Today in Islamophobia

A daily list of headlines about Islamophobia
compiled by the Bridge Initiative

Each day, the Bridge Initiative aims to bring you the news you need to know about Islamophobia. This resource will be updated every weekday at approximately 11:00 AM EST.

Today in Islamophobia Newsletter

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01 Apr 2024

Today in Islamophobia: In the United States, Syrian American author Ream Shukairy writes about her upbringing in California and the importance of telling Muslim stories in a growing Islamophobic society, meanwhile, ‘Passportism’, defined as the policies, speech, acts, or procedures which discriminate against an individual based on their citizenship or place of residence, have become increasingly commonplace across Europe, and in France, Muslims in the town of Contrexeville discovered a severed boar’s head adjacent to their local mosque on Friday with police investigating the incident as a possible hate crime. Our recommended read of the day is by Benoît Vitkine for Le Monde on how in the weeks following the ISKP attack in Moscow, Central Asian Muslims have increasingly become the target of Russian nationalist both online and across the country. This and more below:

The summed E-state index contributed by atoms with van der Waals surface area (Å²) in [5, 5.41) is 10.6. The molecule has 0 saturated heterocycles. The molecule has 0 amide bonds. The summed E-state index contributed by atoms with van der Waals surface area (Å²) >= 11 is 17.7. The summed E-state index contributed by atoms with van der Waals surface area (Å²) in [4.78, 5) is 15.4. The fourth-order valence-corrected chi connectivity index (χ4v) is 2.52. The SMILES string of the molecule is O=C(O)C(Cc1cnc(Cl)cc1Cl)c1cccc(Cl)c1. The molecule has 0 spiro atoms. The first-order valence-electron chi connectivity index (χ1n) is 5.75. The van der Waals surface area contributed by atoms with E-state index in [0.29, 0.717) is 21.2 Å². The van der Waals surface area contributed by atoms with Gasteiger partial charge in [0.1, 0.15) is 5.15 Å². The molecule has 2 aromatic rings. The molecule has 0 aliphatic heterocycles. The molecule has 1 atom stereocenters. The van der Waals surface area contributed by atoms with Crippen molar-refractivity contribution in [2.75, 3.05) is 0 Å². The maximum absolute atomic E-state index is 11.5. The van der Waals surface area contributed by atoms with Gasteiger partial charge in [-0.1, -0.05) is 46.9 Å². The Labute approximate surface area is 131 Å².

Russia faces waves of Islamophobia after Moscow attacks | Recommended Read